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According to results presented at the 2003 annual meeting of the American Roentgen Ray Society, radiofrequency ablation may provide an effective treatment alternative to surgery in patients with renal cell cancer.

The kidneys are a pair of bean shaped organs located on each side of the spine. The kidneys filter the blood and eliminate waste in the urine through a complex system of filtration tubules. All of the blood in the body passes through the kidneys approximately 20 times an hour. Renal cell cancer is an uncommon form of cancer that is most often characterized by the presence of cancer cells in the lining of the filtration tubules of the kidney. Standard treatment often includes the surgical removal of the cancer, which may involve partial or complete removal of the kidney in which the cancer exists. However, some patients have other existing medical conditions that make drastic surgery unsafe. Historically, these patients had a poor prognosis and were treated in an attempt to improve quality of life and duration of survival.

Radiofrequency ablation is a type of therapy that entails high-energy radio waves to kill cancer cells. The waves, which produce intense heat, can be administered through the skin using a probe, about the size of a needle, into the tumor(s). The physician uses an imaging scan, such as an ultrasound or a computerized tomography (CT) scan, to guide the probe to the intended spot(s) to be destroyed. The high-energy radio waves heat the cancer cells until they become coagulated and ultimately destroyed. This procedure is much better tolerated than the surgical removal of cancer and/or a section or entire kidney.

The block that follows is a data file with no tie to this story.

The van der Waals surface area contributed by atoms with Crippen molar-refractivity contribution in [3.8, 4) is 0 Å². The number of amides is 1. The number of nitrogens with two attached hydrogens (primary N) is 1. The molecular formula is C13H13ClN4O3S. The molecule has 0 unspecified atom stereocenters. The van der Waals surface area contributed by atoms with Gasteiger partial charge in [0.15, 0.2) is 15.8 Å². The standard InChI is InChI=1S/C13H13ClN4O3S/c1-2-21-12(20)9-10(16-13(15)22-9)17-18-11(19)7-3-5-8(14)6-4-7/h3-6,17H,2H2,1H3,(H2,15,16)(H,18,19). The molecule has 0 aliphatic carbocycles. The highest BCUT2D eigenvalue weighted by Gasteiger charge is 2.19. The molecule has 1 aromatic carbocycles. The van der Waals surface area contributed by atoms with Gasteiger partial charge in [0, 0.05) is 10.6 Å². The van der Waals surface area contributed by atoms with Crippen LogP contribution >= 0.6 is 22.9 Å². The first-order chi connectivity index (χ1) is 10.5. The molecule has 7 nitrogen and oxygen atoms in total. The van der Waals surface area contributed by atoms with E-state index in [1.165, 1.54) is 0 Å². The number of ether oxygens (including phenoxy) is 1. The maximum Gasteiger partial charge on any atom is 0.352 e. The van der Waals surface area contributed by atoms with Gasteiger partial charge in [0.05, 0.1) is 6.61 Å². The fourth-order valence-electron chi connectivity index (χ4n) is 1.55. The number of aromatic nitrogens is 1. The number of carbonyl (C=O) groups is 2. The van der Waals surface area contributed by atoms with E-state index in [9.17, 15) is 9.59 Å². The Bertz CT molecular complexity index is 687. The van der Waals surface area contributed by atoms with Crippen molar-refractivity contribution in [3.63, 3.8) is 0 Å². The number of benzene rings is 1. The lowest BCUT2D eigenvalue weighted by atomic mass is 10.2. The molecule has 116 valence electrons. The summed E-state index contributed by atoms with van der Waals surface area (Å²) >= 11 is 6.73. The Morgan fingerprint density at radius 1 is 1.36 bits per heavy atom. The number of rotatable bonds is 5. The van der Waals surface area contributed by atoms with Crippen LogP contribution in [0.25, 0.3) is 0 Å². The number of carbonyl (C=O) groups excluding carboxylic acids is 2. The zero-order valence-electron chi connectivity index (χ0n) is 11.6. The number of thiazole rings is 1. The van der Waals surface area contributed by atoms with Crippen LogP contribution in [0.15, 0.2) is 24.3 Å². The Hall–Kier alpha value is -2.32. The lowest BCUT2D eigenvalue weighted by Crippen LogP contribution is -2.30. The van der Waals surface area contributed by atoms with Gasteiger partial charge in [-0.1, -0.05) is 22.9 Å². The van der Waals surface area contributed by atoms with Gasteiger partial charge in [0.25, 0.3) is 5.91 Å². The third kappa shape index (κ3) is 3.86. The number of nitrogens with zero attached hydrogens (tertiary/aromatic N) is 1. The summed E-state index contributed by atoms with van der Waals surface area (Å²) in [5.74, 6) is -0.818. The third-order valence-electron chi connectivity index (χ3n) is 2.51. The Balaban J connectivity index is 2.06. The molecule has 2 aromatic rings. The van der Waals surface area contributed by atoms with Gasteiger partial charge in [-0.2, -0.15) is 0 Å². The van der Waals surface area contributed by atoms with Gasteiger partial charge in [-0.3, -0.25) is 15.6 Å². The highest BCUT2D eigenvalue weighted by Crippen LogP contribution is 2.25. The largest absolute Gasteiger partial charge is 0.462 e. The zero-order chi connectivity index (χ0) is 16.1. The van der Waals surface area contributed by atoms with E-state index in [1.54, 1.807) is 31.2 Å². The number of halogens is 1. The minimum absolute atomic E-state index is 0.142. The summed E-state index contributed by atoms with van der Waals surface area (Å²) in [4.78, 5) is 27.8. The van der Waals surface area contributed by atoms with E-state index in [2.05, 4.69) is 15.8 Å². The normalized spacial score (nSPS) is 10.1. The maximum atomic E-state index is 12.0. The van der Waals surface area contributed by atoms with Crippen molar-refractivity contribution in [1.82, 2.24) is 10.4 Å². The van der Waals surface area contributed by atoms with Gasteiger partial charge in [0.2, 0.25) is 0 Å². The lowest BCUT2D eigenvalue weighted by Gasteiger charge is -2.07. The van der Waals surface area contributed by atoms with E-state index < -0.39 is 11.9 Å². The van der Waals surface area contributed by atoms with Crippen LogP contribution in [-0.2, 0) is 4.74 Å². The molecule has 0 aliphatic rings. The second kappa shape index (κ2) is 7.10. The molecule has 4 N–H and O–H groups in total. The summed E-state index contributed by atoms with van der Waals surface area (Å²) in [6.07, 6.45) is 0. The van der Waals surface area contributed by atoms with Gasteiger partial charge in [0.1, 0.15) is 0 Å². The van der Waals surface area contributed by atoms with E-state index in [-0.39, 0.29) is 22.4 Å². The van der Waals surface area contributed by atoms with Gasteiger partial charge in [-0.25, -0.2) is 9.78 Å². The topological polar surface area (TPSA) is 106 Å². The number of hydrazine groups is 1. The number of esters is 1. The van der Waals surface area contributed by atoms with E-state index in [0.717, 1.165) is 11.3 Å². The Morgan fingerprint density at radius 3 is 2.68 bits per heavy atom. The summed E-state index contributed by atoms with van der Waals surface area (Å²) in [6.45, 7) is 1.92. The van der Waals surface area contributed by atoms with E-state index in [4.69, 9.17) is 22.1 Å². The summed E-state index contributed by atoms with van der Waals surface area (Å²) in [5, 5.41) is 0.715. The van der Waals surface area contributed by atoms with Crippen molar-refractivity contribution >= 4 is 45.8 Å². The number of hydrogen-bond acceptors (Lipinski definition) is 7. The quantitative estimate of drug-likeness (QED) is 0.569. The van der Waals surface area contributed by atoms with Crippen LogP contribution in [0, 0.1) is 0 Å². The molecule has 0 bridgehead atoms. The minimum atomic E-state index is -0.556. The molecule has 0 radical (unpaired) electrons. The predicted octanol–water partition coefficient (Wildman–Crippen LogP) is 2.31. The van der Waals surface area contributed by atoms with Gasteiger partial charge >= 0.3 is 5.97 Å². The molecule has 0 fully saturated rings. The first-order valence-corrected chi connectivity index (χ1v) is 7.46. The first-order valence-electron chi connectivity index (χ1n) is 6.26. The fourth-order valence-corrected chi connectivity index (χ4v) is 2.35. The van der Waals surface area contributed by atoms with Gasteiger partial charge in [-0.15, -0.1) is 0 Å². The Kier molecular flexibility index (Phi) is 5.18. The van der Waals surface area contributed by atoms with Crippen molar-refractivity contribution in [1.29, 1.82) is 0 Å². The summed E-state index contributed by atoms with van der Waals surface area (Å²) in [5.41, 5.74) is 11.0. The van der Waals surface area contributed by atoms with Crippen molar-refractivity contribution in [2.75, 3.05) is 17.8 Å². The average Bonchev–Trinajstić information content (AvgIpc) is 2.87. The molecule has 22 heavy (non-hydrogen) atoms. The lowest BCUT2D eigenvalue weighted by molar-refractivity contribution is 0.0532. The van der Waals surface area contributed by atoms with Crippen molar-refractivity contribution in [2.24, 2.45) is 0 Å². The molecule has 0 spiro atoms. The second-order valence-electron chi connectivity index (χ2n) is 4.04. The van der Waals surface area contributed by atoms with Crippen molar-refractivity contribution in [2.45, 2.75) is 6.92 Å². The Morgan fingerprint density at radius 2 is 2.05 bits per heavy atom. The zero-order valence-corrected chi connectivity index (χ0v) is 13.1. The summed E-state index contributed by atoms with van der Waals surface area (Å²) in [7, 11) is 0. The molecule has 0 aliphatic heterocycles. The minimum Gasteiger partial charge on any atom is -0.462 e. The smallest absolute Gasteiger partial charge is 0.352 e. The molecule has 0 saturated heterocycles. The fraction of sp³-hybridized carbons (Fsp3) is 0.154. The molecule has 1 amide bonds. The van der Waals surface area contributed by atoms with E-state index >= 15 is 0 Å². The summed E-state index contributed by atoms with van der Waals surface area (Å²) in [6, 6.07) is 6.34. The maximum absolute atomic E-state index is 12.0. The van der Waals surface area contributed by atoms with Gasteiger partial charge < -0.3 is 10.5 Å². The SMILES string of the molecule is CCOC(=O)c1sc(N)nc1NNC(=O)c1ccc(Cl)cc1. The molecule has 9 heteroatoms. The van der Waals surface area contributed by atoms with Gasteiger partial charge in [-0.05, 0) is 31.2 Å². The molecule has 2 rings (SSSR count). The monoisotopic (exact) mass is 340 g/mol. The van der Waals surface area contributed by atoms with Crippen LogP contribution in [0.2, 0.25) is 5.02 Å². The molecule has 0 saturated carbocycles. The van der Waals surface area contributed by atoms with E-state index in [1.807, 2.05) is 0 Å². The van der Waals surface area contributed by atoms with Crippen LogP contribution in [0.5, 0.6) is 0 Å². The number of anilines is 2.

Researchers from the Mayo Clinic recently conducted a clinical trial to evaluate radiofrequency ablation in the treatment of patients with renal cell carcinoma who were not eligible for surgery. This trial involved 32 patients with a total of 51 renal tumors. Following radiofrequency ablation, 98% of cancers were completely destroyed. Almost 7 months following treatment, no patients had experienced a cancer recurrence. Overall, treatment was very well tolerated.

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The researchers concluded that radiofrequency ablation may provide an effective and easily tolerated treatment alternative to patients with renal cell carcinoma who are not eligible for the surgical removal of their cancer. The researchers add that although these are short follow-up results, radiofrequency ablation may be performed again on patients who experience a cancer recurrence. Patients with renal cell carcinoma who may not be eligible for surgery may wish to speak with their physician about the risks and benefits of radiofrequency ablation or the participation in a clinical trial further evaluating radiofrequency ablation or other promising therapeutic approaches.

Reference: Farrell M, Charboneau W, DiMarco D, et al. Radiofrequency ablation of solid renal tumors. Proceedings of the 103rd annual meeting of the American Roentgen Ray Society. 2003. Abstract #263.

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